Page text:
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The first report on funding for Arizona Republicans' unprecedented 2020 election review reveals a who's who of Donald Trump allies committed to overturning Trump's defeat.
A total of $5.7 million has been raised for Senate Republicans' review of the ballot count in Maricopa County, according to a statement by Doug Logan, the chief executive officer of Florida-based Cyber Ninjas and the leader of the review team.
"As we continue our commitment to transparency, we want to take this opportunity to publicly thank and disclose those organizations that have supported us during this audit," the statement said.
Senate Republicans outsourced the job of running the review to Logan, who had no experience in election auditing. He is being paid $150,000 in taxpayer money, but the Senate could be on the hook for millions more.
The funding report comes as the election review shuts down at the Arizona State Fairgrounds, home to the review since late April.
On Thursday, Maricopa County will be picking up the 2.1 million ballots and ballot tabulators it handed over to Senate Republicans in April under a court-approved subpoena. They are the last of the truckloads of elections materials the county hauled to the fairgrounds.
Cyber Ninjas is expected to turn over the results of the review to Senate President Karen Fann sometime in August.
The review grew out of Arizona lawmakers' push after the November election to toss out the state's results.
Joe Biden was the first Democratic presidential nominee to win Arizona in 24 years and the first to take Maricopa County in 72 years.
Emails and text messages released since the election show Trump, his lawyer Rudy Giuliani and Arizona Republican Party Chair Kelli Ward leaned on Maricopa County officials to help them undo the results.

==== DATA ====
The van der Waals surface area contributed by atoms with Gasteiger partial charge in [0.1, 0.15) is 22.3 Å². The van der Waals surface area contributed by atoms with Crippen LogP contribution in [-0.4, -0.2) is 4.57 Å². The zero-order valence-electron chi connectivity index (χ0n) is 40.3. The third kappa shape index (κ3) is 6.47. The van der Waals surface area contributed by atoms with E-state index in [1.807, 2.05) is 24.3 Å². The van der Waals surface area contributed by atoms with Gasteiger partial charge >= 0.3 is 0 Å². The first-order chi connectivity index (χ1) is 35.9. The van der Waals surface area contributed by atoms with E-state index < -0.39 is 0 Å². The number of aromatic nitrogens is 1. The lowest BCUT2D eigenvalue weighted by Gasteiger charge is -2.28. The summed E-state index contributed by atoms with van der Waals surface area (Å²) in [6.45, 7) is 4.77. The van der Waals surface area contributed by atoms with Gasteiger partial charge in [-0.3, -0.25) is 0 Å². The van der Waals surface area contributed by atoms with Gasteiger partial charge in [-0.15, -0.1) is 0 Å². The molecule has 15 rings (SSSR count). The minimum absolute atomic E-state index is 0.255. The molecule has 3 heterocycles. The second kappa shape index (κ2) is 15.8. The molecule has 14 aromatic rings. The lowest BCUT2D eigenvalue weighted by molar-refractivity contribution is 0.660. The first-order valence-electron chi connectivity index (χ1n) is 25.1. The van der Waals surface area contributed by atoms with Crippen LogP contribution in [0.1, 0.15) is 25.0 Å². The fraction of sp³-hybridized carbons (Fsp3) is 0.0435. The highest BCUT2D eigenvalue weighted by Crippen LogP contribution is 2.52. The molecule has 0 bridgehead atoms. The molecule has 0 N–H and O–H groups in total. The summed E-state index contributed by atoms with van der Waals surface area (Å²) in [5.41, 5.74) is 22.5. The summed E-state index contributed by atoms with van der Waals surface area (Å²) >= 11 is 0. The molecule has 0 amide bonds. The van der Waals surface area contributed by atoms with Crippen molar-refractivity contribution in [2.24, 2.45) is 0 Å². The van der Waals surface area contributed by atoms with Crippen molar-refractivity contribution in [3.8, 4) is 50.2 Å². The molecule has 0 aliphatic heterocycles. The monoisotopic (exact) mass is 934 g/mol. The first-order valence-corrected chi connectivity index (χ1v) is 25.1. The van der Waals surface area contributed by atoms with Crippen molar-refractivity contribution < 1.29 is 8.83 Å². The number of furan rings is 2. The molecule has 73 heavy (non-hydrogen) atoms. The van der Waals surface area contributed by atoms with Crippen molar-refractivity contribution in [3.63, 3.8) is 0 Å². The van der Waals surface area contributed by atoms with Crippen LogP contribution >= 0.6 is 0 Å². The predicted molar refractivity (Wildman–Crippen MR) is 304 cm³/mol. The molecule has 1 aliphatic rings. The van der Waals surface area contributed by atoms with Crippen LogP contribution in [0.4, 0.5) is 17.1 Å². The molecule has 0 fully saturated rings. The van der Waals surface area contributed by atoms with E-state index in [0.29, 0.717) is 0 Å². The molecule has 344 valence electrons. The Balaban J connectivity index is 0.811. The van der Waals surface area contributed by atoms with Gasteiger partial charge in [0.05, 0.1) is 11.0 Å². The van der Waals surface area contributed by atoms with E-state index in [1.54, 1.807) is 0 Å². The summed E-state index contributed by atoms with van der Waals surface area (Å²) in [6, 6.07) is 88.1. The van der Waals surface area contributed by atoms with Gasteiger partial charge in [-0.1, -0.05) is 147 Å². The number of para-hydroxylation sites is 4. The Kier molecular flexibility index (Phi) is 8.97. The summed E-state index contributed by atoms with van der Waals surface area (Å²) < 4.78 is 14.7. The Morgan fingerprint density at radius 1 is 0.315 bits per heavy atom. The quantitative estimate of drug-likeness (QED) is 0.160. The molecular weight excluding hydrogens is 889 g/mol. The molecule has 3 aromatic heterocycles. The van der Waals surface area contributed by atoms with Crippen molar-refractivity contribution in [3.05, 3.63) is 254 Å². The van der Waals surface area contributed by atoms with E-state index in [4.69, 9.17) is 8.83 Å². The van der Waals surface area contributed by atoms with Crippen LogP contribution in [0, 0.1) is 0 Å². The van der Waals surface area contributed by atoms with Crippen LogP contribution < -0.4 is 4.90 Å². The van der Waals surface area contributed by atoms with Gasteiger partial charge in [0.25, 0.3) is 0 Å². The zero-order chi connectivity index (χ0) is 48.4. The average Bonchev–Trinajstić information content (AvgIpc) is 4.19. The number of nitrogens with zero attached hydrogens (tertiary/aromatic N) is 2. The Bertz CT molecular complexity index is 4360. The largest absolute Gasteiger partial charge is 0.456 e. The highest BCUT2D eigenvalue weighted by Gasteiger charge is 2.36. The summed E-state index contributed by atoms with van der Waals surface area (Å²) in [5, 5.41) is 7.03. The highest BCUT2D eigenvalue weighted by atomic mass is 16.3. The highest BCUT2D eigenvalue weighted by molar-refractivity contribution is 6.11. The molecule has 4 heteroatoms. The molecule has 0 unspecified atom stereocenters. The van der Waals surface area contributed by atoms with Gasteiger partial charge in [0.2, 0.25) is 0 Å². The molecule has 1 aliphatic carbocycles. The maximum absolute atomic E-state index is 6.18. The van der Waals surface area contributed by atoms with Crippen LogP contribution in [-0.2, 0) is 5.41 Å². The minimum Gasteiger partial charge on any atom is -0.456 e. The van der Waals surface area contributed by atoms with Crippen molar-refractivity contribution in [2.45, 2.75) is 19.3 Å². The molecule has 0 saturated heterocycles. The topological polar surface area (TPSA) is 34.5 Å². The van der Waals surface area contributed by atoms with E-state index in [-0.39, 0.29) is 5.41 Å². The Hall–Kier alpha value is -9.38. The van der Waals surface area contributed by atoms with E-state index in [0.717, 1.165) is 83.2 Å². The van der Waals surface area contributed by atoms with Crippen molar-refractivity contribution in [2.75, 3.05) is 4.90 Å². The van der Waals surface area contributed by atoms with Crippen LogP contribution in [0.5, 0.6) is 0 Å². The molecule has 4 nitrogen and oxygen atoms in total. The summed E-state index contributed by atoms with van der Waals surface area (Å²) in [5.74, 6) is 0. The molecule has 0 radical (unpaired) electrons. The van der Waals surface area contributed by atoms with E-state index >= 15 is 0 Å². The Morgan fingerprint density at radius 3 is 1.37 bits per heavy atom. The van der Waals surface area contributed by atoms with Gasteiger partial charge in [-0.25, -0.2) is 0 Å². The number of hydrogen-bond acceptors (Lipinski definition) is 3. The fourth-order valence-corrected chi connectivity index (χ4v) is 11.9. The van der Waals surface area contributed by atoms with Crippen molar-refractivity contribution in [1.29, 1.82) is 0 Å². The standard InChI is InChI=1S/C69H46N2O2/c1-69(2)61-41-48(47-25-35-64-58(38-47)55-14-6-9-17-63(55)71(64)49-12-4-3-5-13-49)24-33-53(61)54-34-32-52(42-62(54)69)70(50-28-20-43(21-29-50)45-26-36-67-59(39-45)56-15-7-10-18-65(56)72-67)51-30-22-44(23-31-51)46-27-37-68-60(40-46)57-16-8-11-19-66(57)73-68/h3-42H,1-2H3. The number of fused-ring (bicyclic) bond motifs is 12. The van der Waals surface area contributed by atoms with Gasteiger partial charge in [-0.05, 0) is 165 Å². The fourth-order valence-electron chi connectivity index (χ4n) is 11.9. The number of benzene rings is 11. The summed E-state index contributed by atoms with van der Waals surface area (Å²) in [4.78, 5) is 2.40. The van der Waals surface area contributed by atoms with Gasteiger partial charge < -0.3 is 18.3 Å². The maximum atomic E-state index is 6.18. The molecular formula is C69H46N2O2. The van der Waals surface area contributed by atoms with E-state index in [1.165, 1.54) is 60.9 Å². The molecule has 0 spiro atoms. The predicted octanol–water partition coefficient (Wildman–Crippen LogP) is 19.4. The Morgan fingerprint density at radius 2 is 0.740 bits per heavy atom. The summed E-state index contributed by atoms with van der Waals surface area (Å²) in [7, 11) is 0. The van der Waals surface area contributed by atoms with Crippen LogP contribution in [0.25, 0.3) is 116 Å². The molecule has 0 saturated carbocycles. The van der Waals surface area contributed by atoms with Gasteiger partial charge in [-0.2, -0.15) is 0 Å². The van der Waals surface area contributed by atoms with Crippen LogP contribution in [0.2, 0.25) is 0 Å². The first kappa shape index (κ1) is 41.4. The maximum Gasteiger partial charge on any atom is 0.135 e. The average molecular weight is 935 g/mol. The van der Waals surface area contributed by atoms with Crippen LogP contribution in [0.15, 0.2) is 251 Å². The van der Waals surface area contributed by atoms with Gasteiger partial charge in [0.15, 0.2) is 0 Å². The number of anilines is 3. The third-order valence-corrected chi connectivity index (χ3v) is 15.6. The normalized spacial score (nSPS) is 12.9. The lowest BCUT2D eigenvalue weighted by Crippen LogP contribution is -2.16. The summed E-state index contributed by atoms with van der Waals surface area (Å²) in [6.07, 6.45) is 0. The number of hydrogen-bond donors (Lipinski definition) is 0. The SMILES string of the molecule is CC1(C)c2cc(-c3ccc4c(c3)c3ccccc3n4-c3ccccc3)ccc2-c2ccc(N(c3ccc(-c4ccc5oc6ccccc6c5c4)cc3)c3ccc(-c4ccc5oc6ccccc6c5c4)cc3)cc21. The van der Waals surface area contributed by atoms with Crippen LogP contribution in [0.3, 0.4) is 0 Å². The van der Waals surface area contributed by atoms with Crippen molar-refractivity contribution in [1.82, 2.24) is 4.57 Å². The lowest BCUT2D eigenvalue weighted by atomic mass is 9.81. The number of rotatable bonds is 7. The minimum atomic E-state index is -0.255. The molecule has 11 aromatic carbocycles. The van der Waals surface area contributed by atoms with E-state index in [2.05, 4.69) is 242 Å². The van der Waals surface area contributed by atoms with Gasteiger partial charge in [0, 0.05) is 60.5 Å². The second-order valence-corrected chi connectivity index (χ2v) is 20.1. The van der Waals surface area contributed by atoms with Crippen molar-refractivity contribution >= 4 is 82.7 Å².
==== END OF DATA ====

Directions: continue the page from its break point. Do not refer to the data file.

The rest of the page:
Here's what we know and, perhaps more importantly, what we don't know about the sources of funding for the review, based on the Cyber Ninjas' statement. The financial information could not be independently verified:
List of fund-raisers released
The lead fund-raiser is Patrick Byrne, the former Overstock.com chief executive who is peddling a book that claims the election was stolen. Logan made an unnamed appearance in a movie based on the book.
Byrne went public with his fund-raising on the FundTheAudit web page, which kept a running tally of donations. The tally disappeared several weeks ago.
Byrne's America Project raised $3.25 million, more than half the funds for the election review.
A fund-raising site run by Christina Bobb, a personality at One America News who has been a relentless promoter of falsehoods about the election, brought in $605,000.
Bobb promoted her fund-raising organization, Voices and Votes, while she was broadcasting daily reports from the election review. Bobb is a former Trump Administration official who is listed as chief executive officer of Voices and Votes.
Matthew DePerno, a lawyer who's widely known among election deniers for his attempt to toss out the Michigan vote, raised $280,000 through an organization called "Election Integrity Funds for the American Republic."